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A study by the University of Keele has allowed us to identify what cats want to convey when they purr and have concluded that there are different types according to their needs, the activity they are doing and the relationship they have with other cats. This is stated by Jan Hoole, leader of this research: “The analysis of the sound has shown that when a cat is asking for food, either from its mother or a human, its purr has a high pitch note that is similar in frequency to the of the crying of a baby, but not so strong. This affects the hormonal status of female mammals and stimulates a response of care and protection to who emits the sound.”
Of course, when a cat is being petted or snuggles with its owner on the couch, the purr it produces is much more soporific and generally calming: “In this case, the crying component is missing in the sound analysis.”
According to the study, adult cats purr when they are close or in physical contact with another species mate, when they are cleaning, when they interact with a toy or while they eat. All of them are moments when they are alone and not necessarily with human beings around. But it is true that if they need to eat or be caressed they will do it more often.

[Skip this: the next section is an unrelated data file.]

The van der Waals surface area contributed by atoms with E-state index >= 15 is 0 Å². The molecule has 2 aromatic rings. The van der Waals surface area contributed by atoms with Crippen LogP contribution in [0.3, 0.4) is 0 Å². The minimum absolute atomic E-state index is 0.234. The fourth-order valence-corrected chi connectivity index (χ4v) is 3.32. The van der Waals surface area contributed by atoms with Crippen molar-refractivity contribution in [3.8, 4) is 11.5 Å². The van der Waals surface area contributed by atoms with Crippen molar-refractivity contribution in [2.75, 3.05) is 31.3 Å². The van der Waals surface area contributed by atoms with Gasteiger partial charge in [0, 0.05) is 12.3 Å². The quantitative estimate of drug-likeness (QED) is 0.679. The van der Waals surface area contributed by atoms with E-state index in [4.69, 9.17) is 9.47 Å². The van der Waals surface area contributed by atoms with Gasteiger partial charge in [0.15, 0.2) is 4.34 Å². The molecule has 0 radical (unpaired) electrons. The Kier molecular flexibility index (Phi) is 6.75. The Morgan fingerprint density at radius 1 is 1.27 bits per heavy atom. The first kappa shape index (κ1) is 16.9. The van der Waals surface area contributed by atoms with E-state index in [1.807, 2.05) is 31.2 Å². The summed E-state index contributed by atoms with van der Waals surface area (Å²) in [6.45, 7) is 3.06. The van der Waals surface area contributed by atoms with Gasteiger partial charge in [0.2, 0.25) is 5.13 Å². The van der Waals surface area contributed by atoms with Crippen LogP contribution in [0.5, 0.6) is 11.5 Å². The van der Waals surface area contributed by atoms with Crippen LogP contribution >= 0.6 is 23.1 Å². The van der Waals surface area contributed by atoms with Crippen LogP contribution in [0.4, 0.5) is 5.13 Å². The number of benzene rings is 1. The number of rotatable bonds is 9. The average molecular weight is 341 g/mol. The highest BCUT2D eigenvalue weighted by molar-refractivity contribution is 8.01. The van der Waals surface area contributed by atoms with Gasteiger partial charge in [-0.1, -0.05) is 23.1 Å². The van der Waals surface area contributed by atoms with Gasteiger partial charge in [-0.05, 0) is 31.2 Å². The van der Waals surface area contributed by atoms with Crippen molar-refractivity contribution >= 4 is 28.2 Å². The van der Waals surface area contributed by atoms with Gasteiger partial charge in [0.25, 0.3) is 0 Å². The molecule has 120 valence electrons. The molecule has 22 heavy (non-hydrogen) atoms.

But not everything is good. According to veterinarians, cats can also purr if they feel great pain or even shortly before they die. It can be incongruous, considering that this way of communicating is related to pleasure, but they are really asking for help: “It can be a way of masking that they are injured or that they are vulnerable. If you are a small animal, even if you are carnivorous, it is not a good idea to show weakness, as it could encourage predators to attack you,” says Professor Hoole.
How do cats purr?
Although the mechanism that produces this sound has not been found, it is known to involve the muscles of the larynx and the diaphragm, which is activated by stimuli of nerve activity from the brain, which occur about 20 or 30 times per second. This occurs when cats breathe, both in the process of inhalation and exhalation, which would explain the continuous sound of purring.